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From LinkedIn’s Business Analyst Forum: Answering the question “How do you gather requirements”?

Gathering requirements for any project, large or small, is the absolute most important task in the process. Any consultant will tell you that most projects fail here. It’s not that they fail to gather requirements, but the requirements gathered are almost never adequate enough to satisfy the business need. More often than not, the tools will take the blame for the failure, but if proper requirements had been gathered at the beginning of the project, your team would have been able to select the correct tool for the job.

Now, having said that, the original question was “how” rather than “why”, so let’s discuss some of things we need to consider while gathering requirements. There are many strategies out there with great acronyms to help you remember them, but I can tell you right now, there is not one strategy that will work in all situations. Each project has a different audience, timeline, and budget that will all affect how you approach just thinking about the problem.

The one constant in all the different requirements gathering approaches is talking to people. But you will need to identify the correct people to talk to first. The list of people should not be restricted to just the business users or the stakeholders, but also the managers or owners of the budget of this project. You will need to determine, from a high level, what is the business need? When does the business need this feature by? And how much time and effort should be put into this project? The end users will not be able to answer all those questions for you. They can help with answering what the business need is, but your managers and other department managers will need to be interviewed to answer the other questions. The interview process is a cyclical one. My approach is normally to start a high-level conversation with the managers that bring me the problem and figure out how large of project we want to make this. From that conversation, I can figure out whether I need to talk to business users at all, or if we need to hold many in-depth conversations with all business users involved.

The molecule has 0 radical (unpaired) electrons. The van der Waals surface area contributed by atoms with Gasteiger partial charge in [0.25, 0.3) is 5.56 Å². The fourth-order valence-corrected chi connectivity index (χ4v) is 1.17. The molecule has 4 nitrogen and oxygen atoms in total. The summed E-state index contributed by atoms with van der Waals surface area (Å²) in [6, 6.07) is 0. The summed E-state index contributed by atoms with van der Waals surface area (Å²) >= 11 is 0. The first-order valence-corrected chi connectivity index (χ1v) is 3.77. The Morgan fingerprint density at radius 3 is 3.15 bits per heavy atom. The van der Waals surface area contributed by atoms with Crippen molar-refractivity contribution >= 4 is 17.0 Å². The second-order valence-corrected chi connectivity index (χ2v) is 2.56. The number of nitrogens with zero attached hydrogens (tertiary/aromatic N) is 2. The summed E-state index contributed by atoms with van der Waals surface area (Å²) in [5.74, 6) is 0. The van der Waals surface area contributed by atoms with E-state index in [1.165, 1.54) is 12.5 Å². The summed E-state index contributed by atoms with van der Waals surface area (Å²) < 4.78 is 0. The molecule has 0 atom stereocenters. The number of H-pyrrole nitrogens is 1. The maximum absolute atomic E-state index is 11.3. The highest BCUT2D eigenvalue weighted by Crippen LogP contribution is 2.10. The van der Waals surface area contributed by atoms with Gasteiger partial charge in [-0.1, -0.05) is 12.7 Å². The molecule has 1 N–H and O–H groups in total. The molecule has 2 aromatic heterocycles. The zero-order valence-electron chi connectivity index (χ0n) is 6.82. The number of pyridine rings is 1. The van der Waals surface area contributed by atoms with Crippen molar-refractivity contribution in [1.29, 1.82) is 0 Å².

When interviewing the business users, it is very easy to get sidetracked. Once you get the business talking about what they want, the answer is generally, “everything”. As the business analyst, it is your job to direct the conversation to answering this one problem in a practical manner while encouraging an open conversation. Instead of focusing on finding out exactly what the users want to see, you should direct your inquiries toward “How do you want to interact with this feature”. Let’s say, the project that we are gathering requirements for is to show the users some new sales figures. Instead of drawing up exactly how the report should look, we should first determine how they want to categorize this data (i.e. by Sales Person, Geographic Location, Customer Name, etc…). The last thing you want to do is to back yourself in a corner by not making the design flexible enough.

One way to aid the conversations is to have a prototype that you can show users. After the first few conversations, you should have enough knowledge to put together a quick prototype. There are many great prototyping tools out there for various project types, but Microsoft Visio or even Microsoft Excel seem to be the most versatile tools and are generally readily available. Putting together a prototype and showing the users is the first step toward using the agile methodology for development. You’re probably not going to be able to gather all the requirements in the first cycle. People tend to remember needs or think up new wants after actually seeing a version of the possible product.

In the end, there is no best practice for gathering requirements, but a good approach is to stay flexible and continue the conversation throughout the design process. Needs and Wants will change, that is inevitable, so try to adapt your strategies to anticipate that.


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